Want even more Pinterest tips? Register for the Pinterest: Marketing’s New MVP webinar!

3)     Pinterest Curation Allows You to Support Your Online Content with Additional Resources

Another wonderful thing about the way people use Pinterest is the way in which it lends itself as a resource repository. In other words, you can use it to provide either backup content or additional content surrounding a topic you’re sharing with your audience.

That might mean curating a Pinterest board around a white paper you’ve released. The white paper board might include links to the various resources you gathered data from, links to case studies and news stories about the companies featured in the white paper or even links to videos sharing testimony and interviews from people who have put the white paper theories to work in their own companies.

Retail and catalog businesses can leverage Pinterest boards to support the images they work so hard to create in their stores and glossy catalogs. Pottery Barn or Ikea could curate boards around the room layouts featured in their catalogs, offering direct links to products, DIY posts about decorating or painting techniques and color pallets and accessories for changing up the rooms through the seasons.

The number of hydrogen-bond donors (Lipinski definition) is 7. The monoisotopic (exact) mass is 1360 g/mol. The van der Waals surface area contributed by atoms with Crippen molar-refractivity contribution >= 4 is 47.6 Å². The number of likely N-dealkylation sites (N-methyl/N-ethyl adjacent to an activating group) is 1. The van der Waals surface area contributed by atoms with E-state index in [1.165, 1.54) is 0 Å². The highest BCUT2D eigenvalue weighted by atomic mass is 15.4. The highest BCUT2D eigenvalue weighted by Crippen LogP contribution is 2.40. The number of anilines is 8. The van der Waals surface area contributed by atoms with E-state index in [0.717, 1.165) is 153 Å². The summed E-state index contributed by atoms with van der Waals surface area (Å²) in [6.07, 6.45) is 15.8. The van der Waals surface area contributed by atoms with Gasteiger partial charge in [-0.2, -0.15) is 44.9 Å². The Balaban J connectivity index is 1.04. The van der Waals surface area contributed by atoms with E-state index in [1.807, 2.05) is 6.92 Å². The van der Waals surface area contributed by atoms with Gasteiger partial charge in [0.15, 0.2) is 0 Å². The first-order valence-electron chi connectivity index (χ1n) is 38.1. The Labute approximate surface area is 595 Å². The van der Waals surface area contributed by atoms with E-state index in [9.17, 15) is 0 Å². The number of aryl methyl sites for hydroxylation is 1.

The idea here is to capitalize on the content that makes people love you and to use Pinterest as a method of pulling them even deeper into this commitment. Providing these resources opens the door to the ongoing relationship in the Pinterest feed, giving you the opportunity to market to them in new ways down the road.

It’s About Connecting and Providing, on Their Level

In many ways, Pinterest isn’t all that different from the other social media channels you work so hard to engage on. It’s about knowing your audience and finding ways to provide unique, quality content that captures their attention and meetings their interests. Pinterest simply provides some new and interesting ways to create those connections.

Jennifer Evans Cario is the author of Pinterest Marketing: An Hour a Day and is the President of SugarSpun Marketing, a social media strategy and analytics firm based in western Pennsylvania. Jennifer also serves as the social media faculty chair for Market Motive and spends a fair amount of time on the road teaching workshops on sustainable social media strategies.